Main story – HR tech review events – is HR still listening?
A few weeks ago, we put HR tech in the hot seat. Now, the big HR tech fall show is in the books – so where do we stand?
Our in-depth coverage of Workday Rising is a reference point. Meanwhile, Brian is loose in Vegas at HR Tech and SAP Success Connect. He released an epic two-parter, with rumors of more
salty analysis and tarmac tunip follow:
Brian saw some (HR) things he liked in Vegas, but he kept it real:
- The completeness or science behind some solutions can leave you wanting at times
- And, integration is the problem CHROs still face with some great solutions in sight
When I explored developments in “continuous listening,” I returned to Brian’s stash: employers now have the tools to listen effectively – but do they? And will they act? Digital HR exhaust can also enable a surveillance culture; will HR gain the trust to listen? “Smart” HR tools can be cut in the same way. Cath files an important piece that drives the point home: You’re fired! Can we trust algorithms to decide who gets fired and who doesn’t?
While AI-enabled firings aren’t happening industry-wide (yet), Cath provides enough proof points to drive any HR tech advocate crazy (I didn’t know Facebook fired 60 contractors last year month, randomly selected by an algorithm).
What is worrying about enterprise blockchain is the lack of live projects. Enterprise AI has the exact opposite problem: we’re constantly learning about ill-conceived, poorly designed use cases that are already in production – an overreach with all-too-human consequences. One snarker on Twitter told me:
AI can do a better job of firing than humans.
Sadly, that can sometimes be true. But it is wrong to use one extreme to justify another. A well-designed AI tool should help people be more responsible (and fair) in their decisions – and vice versa.
As Cath wrote:
Apart from the ethical, moral and reputational issues, such situations are something that the AI industry needs to examine, explore and start taking some responsibility for.
Vendor review, diginomica style. Here are my top picks from our vendor coverage:
Our coverage of Dreamforce 2022, wall to wall
Missed something at Dreamforce that you want to catch up on? You’ve come to the right place – diginomica’s “saturate Moscone” Dreamforce coverage began before the show; our on-the-ground + remote combo team stacks up from there. Here are some high points:
I can’t sum up Dreamforce in a blurb, but this bit from Stuart Benioff’s piece jumps out. Benioff noted the number of large customer teams that showed up last week. Stuart wrote:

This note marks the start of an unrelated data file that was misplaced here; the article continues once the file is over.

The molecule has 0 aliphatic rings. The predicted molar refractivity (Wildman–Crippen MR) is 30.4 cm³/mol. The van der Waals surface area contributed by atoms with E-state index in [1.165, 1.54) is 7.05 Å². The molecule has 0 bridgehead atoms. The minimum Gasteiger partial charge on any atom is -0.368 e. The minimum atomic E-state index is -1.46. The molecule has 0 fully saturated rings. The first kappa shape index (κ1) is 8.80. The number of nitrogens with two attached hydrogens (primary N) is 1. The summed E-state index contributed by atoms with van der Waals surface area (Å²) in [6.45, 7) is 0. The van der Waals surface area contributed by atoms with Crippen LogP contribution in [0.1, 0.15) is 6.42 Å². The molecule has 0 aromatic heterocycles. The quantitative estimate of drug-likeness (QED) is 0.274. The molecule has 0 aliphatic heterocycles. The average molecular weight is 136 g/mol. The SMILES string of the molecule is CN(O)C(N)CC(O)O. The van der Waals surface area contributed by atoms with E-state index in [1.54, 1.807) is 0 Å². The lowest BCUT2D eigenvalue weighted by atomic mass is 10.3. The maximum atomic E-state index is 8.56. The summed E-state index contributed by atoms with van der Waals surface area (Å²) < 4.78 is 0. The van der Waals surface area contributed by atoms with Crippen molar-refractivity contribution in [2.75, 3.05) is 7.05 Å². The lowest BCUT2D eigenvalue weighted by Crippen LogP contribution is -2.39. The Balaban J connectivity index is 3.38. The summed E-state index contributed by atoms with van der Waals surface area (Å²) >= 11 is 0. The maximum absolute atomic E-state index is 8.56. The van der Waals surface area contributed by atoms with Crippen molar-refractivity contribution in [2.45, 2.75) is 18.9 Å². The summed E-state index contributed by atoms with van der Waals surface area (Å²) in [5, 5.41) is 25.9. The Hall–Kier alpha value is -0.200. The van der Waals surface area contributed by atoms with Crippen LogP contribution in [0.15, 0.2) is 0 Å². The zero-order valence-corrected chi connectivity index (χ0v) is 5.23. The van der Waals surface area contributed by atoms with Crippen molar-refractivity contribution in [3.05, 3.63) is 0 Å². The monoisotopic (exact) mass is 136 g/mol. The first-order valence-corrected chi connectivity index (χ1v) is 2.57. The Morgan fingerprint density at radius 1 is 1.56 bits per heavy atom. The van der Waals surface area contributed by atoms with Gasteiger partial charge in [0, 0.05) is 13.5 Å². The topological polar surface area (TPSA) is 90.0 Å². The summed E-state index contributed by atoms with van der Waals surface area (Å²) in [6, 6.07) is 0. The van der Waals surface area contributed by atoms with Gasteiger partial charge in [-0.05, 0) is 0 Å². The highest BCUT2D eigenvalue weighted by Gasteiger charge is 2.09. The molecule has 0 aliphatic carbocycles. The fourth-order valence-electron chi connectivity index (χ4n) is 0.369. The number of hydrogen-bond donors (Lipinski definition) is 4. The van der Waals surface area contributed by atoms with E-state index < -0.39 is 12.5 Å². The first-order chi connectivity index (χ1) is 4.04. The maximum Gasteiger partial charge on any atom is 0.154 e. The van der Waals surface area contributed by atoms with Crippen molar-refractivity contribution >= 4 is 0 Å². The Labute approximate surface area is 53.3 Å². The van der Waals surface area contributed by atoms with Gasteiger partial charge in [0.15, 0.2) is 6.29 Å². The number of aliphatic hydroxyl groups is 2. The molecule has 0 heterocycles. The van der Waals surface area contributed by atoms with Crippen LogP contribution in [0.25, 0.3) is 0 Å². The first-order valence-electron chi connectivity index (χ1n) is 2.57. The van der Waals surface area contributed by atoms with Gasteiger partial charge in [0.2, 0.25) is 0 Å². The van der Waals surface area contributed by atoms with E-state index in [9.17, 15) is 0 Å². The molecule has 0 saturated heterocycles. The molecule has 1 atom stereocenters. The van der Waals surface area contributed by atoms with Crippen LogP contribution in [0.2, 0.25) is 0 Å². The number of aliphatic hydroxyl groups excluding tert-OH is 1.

Perhaps that’s not so surprising given comments made by both Salesforce and others in the tech sector of late to the effect that purchasing cycles are lengthening as organizations take more time to jump on all the approvals in the review and procurement process. Do these large teams perhaps indicate a more cautious decision-making environment as the Vaccine Economy develops?
Benioff has strong views on this idea, asserting that the buying environment is stable and Salesforce’s relevance has never been higher. Customers need these solutions to be successful, he says.
This is just my opinion, but I’m pushing the “great-to-be-back” storyline of the fall shows. This is true, but there is more to it. Instead, I buy this: we’re in this together, whether we could make the event or not. And, from an economic point of view: we will need the best enterprise software technology – and companies – to come out of this for the better. Today’s software purchasing patterns, though erratic at times, reinforce this fact.
Jon’s grab bag – “For most companies, going to market is broken.” That’s a good hook for Barb’s Go-to-market is broken – GTM Partners wants to help you fix your approach. Neil reports on a different approach to quantum innovation in The Israel Innovation Authority is building a new quantum computing research center – what Will there be an impact? Big tech faces regulatory headwinds in the EU; Derek adds the UK to that mix with the UK regulator to check the market power of Amazon, Microsoft and Google – could lead to action.
Best in the enterprise web
My top seven
My tweet on the dangers of being data-driven sparked a firestorm of riffs on Twitter:
Question for the “data driven” –
What happens if the data is bad?
Is it like running your car off a cliff, or maybe like getting a speeding ticket and a ding on your insurance?
— Jon Reed (@jonerp) September 21, 2022
I got something keeper responses:
In the early days of car navigation systems, there were times when cars ran off the road into rivers – because the ferry was marked as a bridge and the drivers believed the data.
MyPoV: make sure the data is good before you let it drive. And have a plan b
— Thomas Wieberneit (@twieberneit) September 21, 2022
I also return to my previous scratching post, Zuck’s metaverse:
Mark Zuckerberg: The metaverse will open in 3 steps, and one is happening ‘sooner than I thought’ https://t.co/0fphteUkgb
-> Zuck is excited because some people are exercising with their peers online. Wow this is some revolutionary stuff
— Jon Reed (@jonerp) September 24, 2022
That leads me to this moment of
I’m strong on real world AR, but I’m rooting against the immersive metaverse that Zuck enjoys because mainstream adoption is directly proportional to worsening real-world conditions. AR will enhance real life, VR is an escape from it https://t.co/V7LNxEPtpn
— Jon Reed (@jonerp) September 24, 2022
Finally, I have a burning question for Brian Sommer:
Now the word from Brian on this one for now… If you find one #engsw piece that qualifies for hits and misses – in a good or bad way – let me know in the comments as Clive (almost) always do. Most of the Enterprise hit and miss articles are selected from my curated @jonerpnewsfeed.